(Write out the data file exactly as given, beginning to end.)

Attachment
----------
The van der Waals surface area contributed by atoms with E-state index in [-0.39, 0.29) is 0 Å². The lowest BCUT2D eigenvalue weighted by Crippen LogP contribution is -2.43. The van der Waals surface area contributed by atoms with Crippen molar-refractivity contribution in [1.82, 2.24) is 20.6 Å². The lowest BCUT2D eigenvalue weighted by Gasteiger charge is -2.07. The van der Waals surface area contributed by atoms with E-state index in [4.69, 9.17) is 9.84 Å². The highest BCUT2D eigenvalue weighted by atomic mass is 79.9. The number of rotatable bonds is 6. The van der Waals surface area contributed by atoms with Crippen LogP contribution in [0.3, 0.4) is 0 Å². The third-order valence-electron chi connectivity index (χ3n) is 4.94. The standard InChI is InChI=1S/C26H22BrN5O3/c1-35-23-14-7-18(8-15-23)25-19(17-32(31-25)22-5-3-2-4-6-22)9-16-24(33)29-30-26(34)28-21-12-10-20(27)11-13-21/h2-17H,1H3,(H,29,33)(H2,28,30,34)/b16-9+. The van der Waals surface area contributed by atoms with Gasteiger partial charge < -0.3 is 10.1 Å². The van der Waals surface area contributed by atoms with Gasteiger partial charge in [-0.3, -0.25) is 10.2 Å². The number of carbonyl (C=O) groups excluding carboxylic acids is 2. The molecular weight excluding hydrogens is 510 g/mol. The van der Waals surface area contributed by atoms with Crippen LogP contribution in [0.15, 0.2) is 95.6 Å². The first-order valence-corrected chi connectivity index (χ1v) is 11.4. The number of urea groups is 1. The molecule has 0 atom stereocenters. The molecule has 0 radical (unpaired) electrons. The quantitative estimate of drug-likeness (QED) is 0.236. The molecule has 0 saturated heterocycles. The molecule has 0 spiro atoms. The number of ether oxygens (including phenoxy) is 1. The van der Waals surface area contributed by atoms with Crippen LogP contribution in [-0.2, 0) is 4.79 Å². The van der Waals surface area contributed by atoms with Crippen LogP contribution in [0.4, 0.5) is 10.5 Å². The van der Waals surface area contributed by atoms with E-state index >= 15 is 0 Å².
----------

The van der Waals surface area contributed by atoms with E-state index in [-0.39, 0.29) is 0 Å². The lowest BCUT2D eigenvalue weighted by Crippen LogP contribution is -2.43. The van der Waals surface area contributed by atoms with Crippen molar-refractivity contribution in [1.82, 2.24) is 20.6 Å². The lowest BCUT2D eigenvalue weighted by Gasteiger charge is -2.07. The van der Waals surface area contributed by atoms with E-state index in [4.69, 9.17) is 9.84 Å². The highest BCUT2D eigenvalue weighted by atomic mass is 79.9. The number of rotatable bonds is 6. The van der Waals surface area contributed by atoms with Crippen LogP contribution in [0.3, 0.4) is 0 Å². The third-order valence-electron chi connectivity index (χ3n) is 4.94. The standard InChI is InChI=1S/C26H22BrN5O3/c1-35-23-14-7-18(8-15-23)25-19(17-32(31-25)22-5-3-2-4-6-22)9-16-24(33)29-30-26(34)28-21-12-10-20(27)11-13-21/h2-17H,1H3,(H,29,33)(H2,28,30,34)/b16-9+. The van der Waals surface area contributed by atoms with Gasteiger partial charge < -0.3 is 10.1 Å². The van der Waals surface area contributed by atoms with Gasteiger partial charge in [-0.3, -0.25) is 10.2 Å². The number of carbonyl (C=O) groups excluding carboxylic acids is 2. The molecular weight excluding hydrogens is 510 g/mol. The van der Waals surface area contributed by atoms with Crippen LogP contribution in [0.15, 0.2) is 95.6 Å². The first-order valence-corrected chi connectivity index (χ1v) is 11.4. The number of urea groups is 1. The molecule has 0 atom stereocenters. The molecule has 0 radical (unpaired) electrons. The quantitative estimate of drug-likeness (QED) is 0.236. The molecule has 0 saturated heterocycles. The molecule has 0 spiro atoms. The number of ether oxygens (including phenoxy) is 1. The van der Waals surface area contributed by atoms with Crippen LogP contribution in [-0.2, 0) is 4.79 Å². The van der Waals surface area contributed by atoms with Crippen LogP contribution in [0.4, 0.5) is 10.5 Å². The van der Waals surface area contributed by atoms with E-state index >= 15 is 0 Å².